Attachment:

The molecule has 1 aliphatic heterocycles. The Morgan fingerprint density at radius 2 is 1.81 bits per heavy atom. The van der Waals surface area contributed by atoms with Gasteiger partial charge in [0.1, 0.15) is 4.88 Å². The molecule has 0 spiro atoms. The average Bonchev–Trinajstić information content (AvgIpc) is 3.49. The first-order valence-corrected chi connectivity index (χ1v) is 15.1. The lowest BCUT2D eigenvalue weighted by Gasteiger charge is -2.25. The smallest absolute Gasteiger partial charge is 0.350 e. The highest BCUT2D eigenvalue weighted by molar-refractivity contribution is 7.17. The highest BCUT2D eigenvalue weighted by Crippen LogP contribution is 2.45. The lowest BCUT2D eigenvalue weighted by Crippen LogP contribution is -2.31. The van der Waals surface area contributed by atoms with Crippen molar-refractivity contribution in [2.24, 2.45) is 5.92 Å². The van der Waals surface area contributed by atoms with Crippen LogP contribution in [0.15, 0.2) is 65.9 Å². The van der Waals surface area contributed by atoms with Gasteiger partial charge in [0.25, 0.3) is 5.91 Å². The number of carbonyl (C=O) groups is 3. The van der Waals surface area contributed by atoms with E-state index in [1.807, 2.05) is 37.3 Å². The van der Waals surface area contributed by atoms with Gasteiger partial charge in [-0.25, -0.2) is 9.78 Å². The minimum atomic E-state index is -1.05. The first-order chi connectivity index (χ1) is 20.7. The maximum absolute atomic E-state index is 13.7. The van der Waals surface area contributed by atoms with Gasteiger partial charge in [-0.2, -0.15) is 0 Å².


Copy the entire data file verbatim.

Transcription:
The molecule has 1 aliphatic heterocycles. The Morgan fingerprint density at radius 2 is 1.81 bits per heavy atom. The van der Waals surface area contributed by atoms with Gasteiger partial charge in [0.1, 0.15) is 4.88 Å². The molecule has 0 spiro atoms. The average Bonchev–Trinajstić information content (AvgIpc) is 3.49. The first-order valence-corrected chi connectivity index (χ1v) is 15.1. The lowest BCUT2D eigenvalue weighted by Gasteiger charge is -2.25. The smallest absolute Gasteiger partial charge is 0.350 e. The highest BCUT2D eigenvalue weighted by molar-refractivity contribution is 7.17. The highest BCUT2D eigenvalue weighted by Crippen LogP contribution is 2.45. The lowest BCUT2D eigenvalue weighted by Crippen LogP contribution is -2.31. The van der Waals surface area contributed by atoms with Crippen molar-refractivity contribution in [2.24, 2.45) is 5.92 Å². The van der Waals surface area contributed by atoms with Crippen LogP contribution in [0.15, 0.2) is 65.9 Å². The van der Waals surface area contributed by atoms with Gasteiger partial charge in [0.25, 0.3) is 5.91 Å². The number of carbonyl (C=O) groups is 3. The van der Waals surface area contributed by atoms with E-state index in [1.807, 2.05) is 37.3 Å². The van der Waals surface area contributed by atoms with Gasteiger partial charge in [-0.25, -0.2) is 9.78 Å². The minimum atomic E-state index is -1.05. The first-order chi connectivity index (χ1) is 20.7. The maximum absolute atomic E-state index is 13.7. The van der Waals surface area contributed by atoms with Gasteiger partial charge in [-0.2, -0.15) is 0 Å².